JAN STEINMAN
2/17/2012 5:58:20 PM
I would not have sandblasted it. Scrape the minimum needed to take off the really flakey stuff, then use a silver tar on a hot summer day. I grew up in a 150-year-old house with a metal roof that was probably original. We maintained it -- and all the barn roofs, too -- for over 40 years that way. The more layers of hot tar you have on it, the better off you are! And multiple layers reduce the noise factor, as well -- as will an attic full of blown-in insulation.

ANDREA MILLER
2/5/2012 3:41:17 PM
We are currently looking for our own older farm house to fix up and my husband and I have had many conversations about tin roofs. I agree that older things are of better quality and I love the idea of not having to re-shingle. The only complaints my husband can come up with against the tin roof is the noise during rain and the rust. I did not know, however, that the rust could be sand blasted off and the roof could look so good afterwards. Since my husband is a heavy sleeper and I don't mind the sound of rain, I will stand my ground for the tin roof and use your pictures as my back up. Thanks for all the info and great pics. Beutiful property!! I hope we have a similar one soon. Susan, thanks for the tip on the gutters!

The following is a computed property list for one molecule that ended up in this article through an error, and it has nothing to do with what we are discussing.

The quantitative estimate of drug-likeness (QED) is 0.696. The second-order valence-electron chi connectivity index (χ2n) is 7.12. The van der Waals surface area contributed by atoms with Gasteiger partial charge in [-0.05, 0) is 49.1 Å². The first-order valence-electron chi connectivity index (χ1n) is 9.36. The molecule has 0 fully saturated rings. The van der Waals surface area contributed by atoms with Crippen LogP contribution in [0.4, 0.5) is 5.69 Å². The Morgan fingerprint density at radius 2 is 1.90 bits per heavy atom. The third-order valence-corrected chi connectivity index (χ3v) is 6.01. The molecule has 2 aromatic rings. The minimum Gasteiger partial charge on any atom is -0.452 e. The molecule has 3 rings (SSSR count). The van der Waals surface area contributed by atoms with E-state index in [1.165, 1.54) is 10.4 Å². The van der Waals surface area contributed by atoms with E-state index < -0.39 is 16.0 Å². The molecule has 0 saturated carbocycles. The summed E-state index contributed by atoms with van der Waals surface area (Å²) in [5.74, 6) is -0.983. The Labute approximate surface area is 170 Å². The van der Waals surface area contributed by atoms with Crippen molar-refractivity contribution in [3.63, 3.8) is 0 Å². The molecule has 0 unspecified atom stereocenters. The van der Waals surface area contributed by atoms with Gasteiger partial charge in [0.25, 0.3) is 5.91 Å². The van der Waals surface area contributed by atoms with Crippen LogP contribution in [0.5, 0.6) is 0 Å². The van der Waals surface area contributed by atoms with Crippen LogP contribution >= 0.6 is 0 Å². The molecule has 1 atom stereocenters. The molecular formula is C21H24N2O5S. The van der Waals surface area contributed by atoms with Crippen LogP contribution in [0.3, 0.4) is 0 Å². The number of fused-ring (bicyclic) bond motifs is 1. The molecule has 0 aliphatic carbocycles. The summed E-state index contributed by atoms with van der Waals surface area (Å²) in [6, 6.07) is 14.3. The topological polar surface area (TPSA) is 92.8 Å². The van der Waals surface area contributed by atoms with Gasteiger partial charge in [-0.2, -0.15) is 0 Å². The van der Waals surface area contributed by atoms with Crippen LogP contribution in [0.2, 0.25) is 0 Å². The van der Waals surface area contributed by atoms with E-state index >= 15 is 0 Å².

Susan Laun
2/5/2012 1:55:41 PM
It's not just metal roofs! Our old slate roof does the same thing, and I can completely vouch for the noise and the shaking of the entire structure. It only takes one winter to learn that gutters must be hung differently with these roofs. When you sight up along the slope of the roof, the outer lip of the gutter MUST be below this line. If it sticks up higher, the first 10-ton load of snow sliding off will take your gutter off with it. This is not the way it's done with asphalt shingles, and most gutter hangers will think you are nuts, but you need to stand your ground... or get them to warranty the installation 100%.